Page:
n Acta Criminologica: Southern African Journal of Criminology - Introducing unit standards-based education and training methodology for security practitioners - a South African perspective

Volume 20, Issue 4
  • ISSN : 1012-8093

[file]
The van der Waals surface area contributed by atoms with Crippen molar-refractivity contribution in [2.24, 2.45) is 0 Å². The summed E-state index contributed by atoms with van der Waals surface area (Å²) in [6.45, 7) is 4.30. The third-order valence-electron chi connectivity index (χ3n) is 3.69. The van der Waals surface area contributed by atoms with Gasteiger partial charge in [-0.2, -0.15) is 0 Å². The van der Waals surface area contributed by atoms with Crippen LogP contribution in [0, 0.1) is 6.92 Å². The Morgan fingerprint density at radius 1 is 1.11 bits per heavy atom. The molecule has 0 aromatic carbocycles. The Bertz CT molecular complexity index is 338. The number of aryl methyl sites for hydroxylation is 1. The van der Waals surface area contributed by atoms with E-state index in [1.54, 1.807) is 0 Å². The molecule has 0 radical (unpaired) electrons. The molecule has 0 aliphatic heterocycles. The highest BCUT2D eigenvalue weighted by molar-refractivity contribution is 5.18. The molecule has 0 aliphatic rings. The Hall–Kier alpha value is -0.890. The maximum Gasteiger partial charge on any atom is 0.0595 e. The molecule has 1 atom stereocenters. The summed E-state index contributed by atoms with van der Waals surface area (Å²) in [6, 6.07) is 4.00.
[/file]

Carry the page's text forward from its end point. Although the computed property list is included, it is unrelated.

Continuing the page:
Over the past 20 years, as the private security industry in South Africa grew at a rapid rate, there have been ongoing concerns raised at the generally low levels of professionalisation and specialisation within the broader private security sector. Furthermore, with the provision of various training courses - often of short duration and suspect quality - by unregulated or non-accredited training centres, many of the fly-by-night variety or using unqualified trainers, there have been justifiable concerns on the side of various roleplayers and industry commentators at the lack of quality control and standardisation. Originally in the late 1980s, the regulatory body responsible for the industry, the Security Officers' Board, developed standard training courses; however these were only aimed at guards (levels E-A). With the growing sophistication of the industry as a whole, and the need for further professionalisation and training beyond that of the ground-level practitioner (i e guard) level, a limited number of educational institutions developed certificate, diploma and national diploma tertiary qualifications for security practitioners in the mid-1990s, and at a later stage a degree for security management. While these efforts assisted in the further professionalisation and growth of a security manager cadre for the industry, the need for better quality control and content evaluation of all the available training course offerings in South Africa arose. In addition, the technical and specialisation demands of the changing operations of the industry as a whole placed additional demands on training providers for the industry. These changes were made in conjunction with the South African Qualifications Authority (SAQA) requirements for the generation of unit standards by the industry Standard Generating Boards (SGBs). This process was further facilitated by the recent Memorandum of Understanding (MOU) between the current regulatory agency, the Private Security Industry Regulatory Authority (SIRA,) and the Safety & Security Sector Education & Training Authority (SASSETA - formerly the POSLEC SETA), in terms of which SASSETA would assist SGBs with the generation of unit standards as well as the accreditation of training service providers. However, these initiatives were limited to training up to SAQA level 4. In respect of SAQA levels 5-9 it remained the prerogative of the tertiary institutions themselves to recurriculate and develop new courses. This article traces some of these processes, the problems encountered, and looks at future training and educational needs that might arise in the private security industry in South Africa in order to service and provide for the ever more complex training needs of this particular industry.

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